Russell said the pink slime outcry has already hurt BPI and other meat companies, and could eventually hurt the price that ranchers and feedlots receive for cattle.

BPI did get some good news Wednesday when Iowa-based grocer Hy-Vee said it would offer beef with and without pink slime because some consumers demanded the option. But larger grocery store chains, such as Kroger, have stuck with their decisions to stop offering beef with pink slime.

The real test may come later this year when school districts purchase meat from the U.S. Department of Agriculture for next school year. The USDA said earlier this month that it would give school districts a choice between 95 percent lean beef that contains pink slime and less-lean beef without it.

Russell said school districts will have to decide whether they're willing to spend roughly 16 percent more for beef without pink slime.

The USDA this year is contracted to buy 111.5 million pounds of ground beef for the National School Lunch Program. About 7 million pounds of that is from BPI.


Associated Press Business Writer Josh Funk in Omaha, Neb., Associated Press writers Steve Karnowski in Minneapolis and Mike Glover in Des Moines, Iowa, contributed to this report.

Comments

Fred Whitehead Jr. 3 years, 3 months ago

"The politicians defended the plant and the product, and accused the media of creating a controversy over a product because of the name critics gave it.

"If you called it finely textured lean beef, would we be here?" asked Sheehy."

And if you said "Affordable Health Care Initiative" instead of the republican's delibertly incendary term "Obamacare" would so many lame brained members lf the great unwashed uneducated and ignorant pinheads be up in arms when some pandering republican candidate screams that he is "going to repeal "obamacare"????????

If the truth were made readily available, would the republican facist candidates have any issue to dwell on?? I have not heard any constructive information about this badly needed and very hekpful law passed by the congress over the bleats and shouts of those candidate clowns.

Peacemaker452 3 years, 3 months ago

I quickly counted 11 grammar and spelling errors in your two short paragraphs that were completely off subject.

Does that qualify you as a "great unwashed, uneducated and ignorant pinhead"?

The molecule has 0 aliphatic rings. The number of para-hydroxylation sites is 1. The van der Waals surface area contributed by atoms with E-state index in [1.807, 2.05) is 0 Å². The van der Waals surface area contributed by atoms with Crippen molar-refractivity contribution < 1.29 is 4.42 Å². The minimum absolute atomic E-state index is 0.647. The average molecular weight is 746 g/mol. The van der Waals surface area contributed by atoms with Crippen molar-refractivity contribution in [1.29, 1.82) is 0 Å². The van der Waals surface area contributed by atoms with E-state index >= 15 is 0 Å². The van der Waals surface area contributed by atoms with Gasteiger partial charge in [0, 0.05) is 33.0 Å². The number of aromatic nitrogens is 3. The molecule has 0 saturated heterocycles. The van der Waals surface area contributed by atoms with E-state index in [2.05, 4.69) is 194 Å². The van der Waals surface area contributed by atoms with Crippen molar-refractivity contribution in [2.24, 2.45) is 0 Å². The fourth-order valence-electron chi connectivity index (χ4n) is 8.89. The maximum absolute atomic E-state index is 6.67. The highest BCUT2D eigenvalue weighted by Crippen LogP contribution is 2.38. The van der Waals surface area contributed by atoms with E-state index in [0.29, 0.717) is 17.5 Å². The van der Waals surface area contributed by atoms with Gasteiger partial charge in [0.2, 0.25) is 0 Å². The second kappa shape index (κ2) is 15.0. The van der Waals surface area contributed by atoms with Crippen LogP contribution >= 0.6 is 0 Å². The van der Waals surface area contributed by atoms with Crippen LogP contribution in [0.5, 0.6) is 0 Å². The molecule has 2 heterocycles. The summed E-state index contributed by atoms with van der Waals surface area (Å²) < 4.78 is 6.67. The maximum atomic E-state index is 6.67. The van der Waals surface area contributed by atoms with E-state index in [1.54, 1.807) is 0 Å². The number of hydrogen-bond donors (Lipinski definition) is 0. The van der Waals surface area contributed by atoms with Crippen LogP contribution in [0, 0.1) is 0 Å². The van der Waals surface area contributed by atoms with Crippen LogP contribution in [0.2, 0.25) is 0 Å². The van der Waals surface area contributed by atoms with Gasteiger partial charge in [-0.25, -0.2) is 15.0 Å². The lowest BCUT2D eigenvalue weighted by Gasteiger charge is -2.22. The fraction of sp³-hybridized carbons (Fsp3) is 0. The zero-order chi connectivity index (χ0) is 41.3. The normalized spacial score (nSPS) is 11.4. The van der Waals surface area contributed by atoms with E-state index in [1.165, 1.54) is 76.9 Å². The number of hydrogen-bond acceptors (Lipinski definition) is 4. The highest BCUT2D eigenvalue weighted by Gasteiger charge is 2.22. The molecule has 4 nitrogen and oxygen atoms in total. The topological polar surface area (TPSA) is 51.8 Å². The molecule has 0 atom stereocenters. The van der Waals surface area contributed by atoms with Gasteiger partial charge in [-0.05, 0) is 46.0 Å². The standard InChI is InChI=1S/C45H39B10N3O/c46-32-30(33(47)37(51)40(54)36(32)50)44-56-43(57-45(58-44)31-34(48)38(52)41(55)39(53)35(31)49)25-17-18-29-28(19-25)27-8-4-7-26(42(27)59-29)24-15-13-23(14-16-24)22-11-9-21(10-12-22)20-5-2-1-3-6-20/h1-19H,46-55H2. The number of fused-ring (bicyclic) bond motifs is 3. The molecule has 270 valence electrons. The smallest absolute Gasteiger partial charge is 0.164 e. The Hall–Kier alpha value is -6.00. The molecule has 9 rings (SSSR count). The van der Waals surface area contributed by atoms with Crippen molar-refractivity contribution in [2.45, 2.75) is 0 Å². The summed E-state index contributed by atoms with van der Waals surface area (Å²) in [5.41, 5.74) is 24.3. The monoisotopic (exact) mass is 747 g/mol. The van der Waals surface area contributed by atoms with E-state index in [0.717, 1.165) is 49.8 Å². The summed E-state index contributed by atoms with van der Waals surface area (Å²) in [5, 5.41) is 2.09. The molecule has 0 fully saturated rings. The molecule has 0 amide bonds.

dwendel 3 years, 3 months ago

The final quotation mark belongs outside the question mark.

Peacemaker452 3 years, 3 months ago

According to these rules; http://owl.english.purdue.edu/owl/resource/577/03/, the question mark is in the correct location. (I probably just misused a semicolon)

gccs14r 3 years, 3 months ago

So they're getting 12-15 lbs of meat-like product from a 1400 lb animal via a dubious process, and leaving that out of supposed human-grade ground beef is supposedly going to cost money and jobs and somehow force us to import pink slime, instead. (Why would we import something that has caused so much of an uproar that some producers have stopped making it?) What it sounds like is they're trying to sell every part including the "moo", and they're squealing because the People have called them on it.

SilenceDogood 3 years, 3 months ago

I don't know where you are getting your numbers but here are better ones. The average hoof/live weight of an animal taken to slaughter is about 1,150 pounds. An animal that size will yield a dressed/hanging carcass that is around 725 pounds. The usable yield of a carcass that size depends a lot on the grade of the meat, how much fat is trimmed/untrimmed, and the amount of bone left in some of the cuts. We would typically see a final boxed weight of about 575 pounds (25 of which will be organ meat) on a USDA choice carcass. 575 lbs. of meat from a 1150 lb. animal is about 50 percent.

Katara 3 years, 3 months ago

The quarter beef that I last bought was approx. 200lbs after processing. Must have been a bigger cow that was slaughtered.

TopJayhawk 3 years, 3 months ago

Just got a quarter beef and it was right at 200lbs

SilenceDogood 3 years, 3 months ago

That 200 lbs included bone and fat so you are probably looking at a live weight of 1200 - 1250 if in fact you purchased exactly one quarter of it.. You may also have gotten a bit more than a true quarter of the animal.

Lawrence Morgan 3 years, 3 months ago

What they don't want to do is to label the product, so that consumers could have a choice.

WHY DON'T THEY LABEL THIS PRODUCT?

Katara 3 years, 3 months ago

What choice? A choice between 100% beef and 100% beef?

What do you think they are going to call it? It is beef. It is meat from a cow that is extra finely ground. There are no other non-cow products in it.

Katara 3 years, 3 months ago

Actually, it isn't washed in an ammonia hydroxide bath. They use it in a gas form.

And many other products that we eat everyday get the same treatment to kill bacteria.

Katara 3 years, 3 months ago

The article I read had the ammonia as gas sprayed (puffed) on the meat and then when it was squished through the tubes it went through water too. It sounds like we're talking the same thing but using different terms to describe it.

Either way, there is very little ammonia left in it and many other items that we consume use this same method to kill bacteria and we aren't all up in arms about those items and their safety.

I think a lot of this is about the appearance of the beef and it freaks people out.

It is probably along the same lines about how I feel about eating cow tongue. It is edible. It is safe. Lots of people enjoy cow tongue but the fact it was in a cow mouth grosses me out. Logically I know it is fine to eat and probably if someone fed me some & I didn't know it beforehand, I might enjoy it.